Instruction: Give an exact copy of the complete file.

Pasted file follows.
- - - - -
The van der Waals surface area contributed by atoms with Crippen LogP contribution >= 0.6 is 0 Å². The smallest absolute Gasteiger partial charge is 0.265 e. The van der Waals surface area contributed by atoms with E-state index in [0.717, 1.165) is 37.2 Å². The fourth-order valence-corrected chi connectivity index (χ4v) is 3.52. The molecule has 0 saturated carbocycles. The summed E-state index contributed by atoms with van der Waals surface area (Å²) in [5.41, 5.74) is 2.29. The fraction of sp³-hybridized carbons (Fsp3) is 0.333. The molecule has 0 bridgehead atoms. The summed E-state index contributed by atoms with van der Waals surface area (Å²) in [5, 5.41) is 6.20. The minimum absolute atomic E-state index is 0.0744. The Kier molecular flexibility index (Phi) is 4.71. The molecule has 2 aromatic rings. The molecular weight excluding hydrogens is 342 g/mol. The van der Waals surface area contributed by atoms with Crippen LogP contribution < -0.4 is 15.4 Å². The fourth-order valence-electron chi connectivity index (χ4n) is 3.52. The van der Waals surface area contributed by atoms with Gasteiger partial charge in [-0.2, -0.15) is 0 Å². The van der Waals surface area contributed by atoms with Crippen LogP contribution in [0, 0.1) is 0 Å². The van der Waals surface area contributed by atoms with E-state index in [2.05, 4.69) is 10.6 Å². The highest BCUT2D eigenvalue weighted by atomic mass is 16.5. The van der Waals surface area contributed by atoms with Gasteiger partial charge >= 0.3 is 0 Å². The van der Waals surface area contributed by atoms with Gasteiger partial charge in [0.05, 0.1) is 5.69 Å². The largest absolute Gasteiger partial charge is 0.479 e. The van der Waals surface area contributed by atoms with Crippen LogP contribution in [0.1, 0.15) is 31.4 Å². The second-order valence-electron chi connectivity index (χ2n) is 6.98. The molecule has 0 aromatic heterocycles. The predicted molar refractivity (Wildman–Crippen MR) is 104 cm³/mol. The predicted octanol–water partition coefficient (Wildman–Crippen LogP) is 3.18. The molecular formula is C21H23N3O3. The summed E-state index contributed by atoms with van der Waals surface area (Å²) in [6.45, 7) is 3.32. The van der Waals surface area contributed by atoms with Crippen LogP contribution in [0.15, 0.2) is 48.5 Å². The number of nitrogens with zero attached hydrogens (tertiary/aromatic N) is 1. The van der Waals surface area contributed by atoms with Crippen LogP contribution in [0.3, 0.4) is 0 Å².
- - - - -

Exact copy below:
The van der Waals surface area contributed by atoms with Crippen LogP contribution >= 0.6 is 0 Å². The smallest absolute Gasteiger partial charge is 0.265 e. The van der Waals surface area contributed by atoms with E-state index in [0.717, 1.165) is 37.2 Å². The fourth-order valence-corrected chi connectivity index (χ4v) is 3.52. The molecule has 0 saturated carbocycles. The summed E-state index contributed by atoms with van der Waals surface area (Å²) in [5.41, 5.74) is 2.29. The fraction of sp³-hybridized carbons (Fsp3) is 0.333. The molecule has 0 bridgehead atoms. The summed E-state index contributed by atoms with van der Waals surface area (Å²) in [5, 5.41) is 6.20. The minimum absolute atomic E-state index is 0.0744. The Kier molecular flexibility index (Phi) is 4.71. The molecule has 2 aromatic rings. The molecular weight excluding hydrogens is 342 g/mol. The van der Waals surface area contributed by atoms with Crippen LogP contribution < -0.4 is 15.4 Å². The fourth-order valence-electron chi connectivity index (χ4n) is 3.52. The van der Waals surface area contributed by atoms with Gasteiger partial charge in [-0.2, -0.15) is 0 Å². The van der Waals surface area contributed by atoms with Crippen LogP contribution in [0, 0.1) is 0 Å². The van der Waals surface area contributed by atoms with E-state index in [2.05, 4.69) is 10.6 Å². The highest BCUT2D eigenvalue weighted by atomic mass is 16.5. The van der Waals surface area contributed by atoms with Gasteiger partial charge >= 0.3 is 0 Å². The van der Waals surface area contributed by atoms with Gasteiger partial charge in [0.05, 0.1) is 5.69 Å². The largest absolute Gasteiger partial charge is 0.479 e. The van der Waals surface area contributed by atoms with Crippen LogP contribution in [0.1, 0.15) is 31.4 Å². The second-order valence-electron chi connectivity index (χ2n) is 6.98. The molecule has 0 aromatic heterocycles. The predicted molar refractivity (Wildman–Crippen MR) is 104 cm³/mol. The predicted octanol–water partition coefficient (Wildman–Crippen LogP) is 3.18. The molecular formula is C21H23N3O3. The summed E-state index contributed by atoms with van der Waals surface area (Å²) in [6.45, 7) is 3.32. The van der Waals surface area contributed by atoms with Crippen LogP contribution in [0.15, 0.2) is 48.5 Å². The number of nitrogens with zero attached hydrogens (tertiary/aromatic N) is 1. The van der Waals surface area contributed by atoms with Crippen LogP contribution in [0.3, 0.4) is 0 Å².